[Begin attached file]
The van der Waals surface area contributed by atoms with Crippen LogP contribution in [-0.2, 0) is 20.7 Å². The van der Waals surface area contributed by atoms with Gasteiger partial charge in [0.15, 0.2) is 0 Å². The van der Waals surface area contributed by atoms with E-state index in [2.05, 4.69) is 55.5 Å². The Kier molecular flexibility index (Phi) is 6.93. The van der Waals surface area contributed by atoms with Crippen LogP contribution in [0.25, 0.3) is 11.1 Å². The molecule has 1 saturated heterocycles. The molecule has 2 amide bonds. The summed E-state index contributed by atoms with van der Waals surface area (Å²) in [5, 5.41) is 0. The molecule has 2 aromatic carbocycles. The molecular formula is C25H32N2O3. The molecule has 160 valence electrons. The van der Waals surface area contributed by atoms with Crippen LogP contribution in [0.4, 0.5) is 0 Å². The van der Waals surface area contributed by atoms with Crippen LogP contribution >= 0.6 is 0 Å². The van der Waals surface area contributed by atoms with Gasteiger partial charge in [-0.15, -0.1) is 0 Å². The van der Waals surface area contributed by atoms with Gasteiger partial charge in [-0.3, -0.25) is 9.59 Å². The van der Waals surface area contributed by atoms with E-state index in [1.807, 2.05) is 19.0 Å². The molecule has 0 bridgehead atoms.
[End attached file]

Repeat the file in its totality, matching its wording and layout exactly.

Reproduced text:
The van der Waals surface area contributed by atoms with Crippen LogP contribution in [-0.2, 0) is 20.7 Å². The van der Waals surface area contributed by atoms with Gasteiger partial charge in [0.15, 0.2) is 0 Å². The van der Waals surface area contributed by atoms with E-state index in [2.05, 4.69) is 55.5 Å². The Kier molecular flexibility index (Phi) is 6.93. The van der Waals surface area contributed by atoms with Crippen LogP contribution in [0.25, 0.3) is 11.1 Å². The molecule has 1 saturated heterocycles. The molecule has 2 amide bonds. The summed E-state index contributed by atoms with van der Waals surface area (Å²) in [5, 5.41) is 0. The molecule has 2 aromatic carbocycles. The molecular formula is C25H32N2O3. The molecule has 160 valence electrons. The van der Waals surface area contributed by atoms with Crippen LogP contribution in [0.4, 0.5) is 0 Å². The van der Waals surface area contributed by atoms with Crippen LogP contribution >= 0.6 is 0 Å². The van der Waals surface area contributed by atoms with Gasteiger partial charge in [-0.15, -0.1) is 0 Å². The van der Waals surface area contributed by atoms with Gasteiger partial charge in [-0.3, -0.25) is 9.59 Å². The van der Waals surface area contributed by atoms with E-state index in [1.807, 2.05) is 19.0 Å². The molecule has 0 bridgehead atoms.